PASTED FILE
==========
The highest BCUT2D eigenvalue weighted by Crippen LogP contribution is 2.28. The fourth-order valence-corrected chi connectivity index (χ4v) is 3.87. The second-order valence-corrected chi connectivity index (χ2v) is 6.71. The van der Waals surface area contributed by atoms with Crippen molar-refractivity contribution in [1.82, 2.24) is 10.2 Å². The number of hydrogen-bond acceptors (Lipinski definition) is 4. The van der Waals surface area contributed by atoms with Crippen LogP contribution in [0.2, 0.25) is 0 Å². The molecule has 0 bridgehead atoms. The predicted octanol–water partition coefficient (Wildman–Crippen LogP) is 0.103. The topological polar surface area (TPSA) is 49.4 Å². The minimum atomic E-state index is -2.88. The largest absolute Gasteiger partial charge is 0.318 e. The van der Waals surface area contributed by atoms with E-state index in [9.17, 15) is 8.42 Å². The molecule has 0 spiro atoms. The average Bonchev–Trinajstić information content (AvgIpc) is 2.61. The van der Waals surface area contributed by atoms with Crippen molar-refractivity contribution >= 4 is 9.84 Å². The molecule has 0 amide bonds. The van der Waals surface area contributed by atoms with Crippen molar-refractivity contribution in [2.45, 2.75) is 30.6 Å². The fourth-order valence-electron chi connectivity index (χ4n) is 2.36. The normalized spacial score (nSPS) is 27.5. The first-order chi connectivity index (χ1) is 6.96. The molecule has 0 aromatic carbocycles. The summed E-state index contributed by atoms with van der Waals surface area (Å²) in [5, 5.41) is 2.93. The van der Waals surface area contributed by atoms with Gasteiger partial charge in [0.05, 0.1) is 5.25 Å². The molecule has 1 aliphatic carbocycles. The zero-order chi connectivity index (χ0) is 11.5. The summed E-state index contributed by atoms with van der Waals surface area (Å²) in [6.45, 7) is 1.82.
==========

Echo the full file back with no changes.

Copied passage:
The highest BCUT2D eigenvalue weighted by Crippen LogP contribution is 2.28. The fourth-order valence-corrected chi connectivity index (χ4v) is 3.87. The second-order valence-corrected chi connectivity index (χ2v) is 6.71. The van der Waals surface area contributed by atoms with Crippen molar-refractivity contribution in [1.82, 2.24) is 10.2 Å². The number of hydrogen-bond acceptors (Lipinski definition) is 4. The van der Waals surface area contributed by atoms with Crippen LogP contribution in [0.2, 0.25) is 0 Å². The molecule has 0 bridgehead atoms. The predicted octanol–water partition coefficient (Wildman–Crippen LogP) is 0.103. The topological polar surface area (TPSA) is 49.4 Å². The minimum atomic E-state index is -2.88. The largest absolute Gasteiger partial charge is 0.318 e. The van der Waals surface area contributed by atoms with E-state index in [9.17, 15) is 8.42 Å². The molecule has 0 spiro atoms. The average Bonchev–Trinajstić information content (AvgIpc) is 2.61. The van der Waals surface area contributed by atoms with Crippen molar-refractivity contribution >= 4 is 9.84 Å². The molecule has 0 amide bonds. The van der Waals surface area contributed by atoms with Crippen molar-refractivity contribution in [2.45, 2.75) is 30.6 Å². The fourth-order valence-electron chi connectivity index (χ4n) is 2.36. The normalized spacial score (nSPS) is 27.5. The first-order chi connectivity index (χ1) is 6.96. The molecule has 0 aromatic carbocycles. The summed E-state index contributed by atoms with van der Waals surface area (Å²) in [5, 5.41) is 2.93. The van der Waals surface area contributed by atoms with Gasteiger partial charge in [0.05, 0.1) is 5.25 Å². The molecule has 1 aliphatic carbocycles. The zero-order chi connectivity index (χ0) is 11.5. The summed E-state index contributed by atoms with van der Waals surface area (Å²) in [6.45, 7) is 1.82.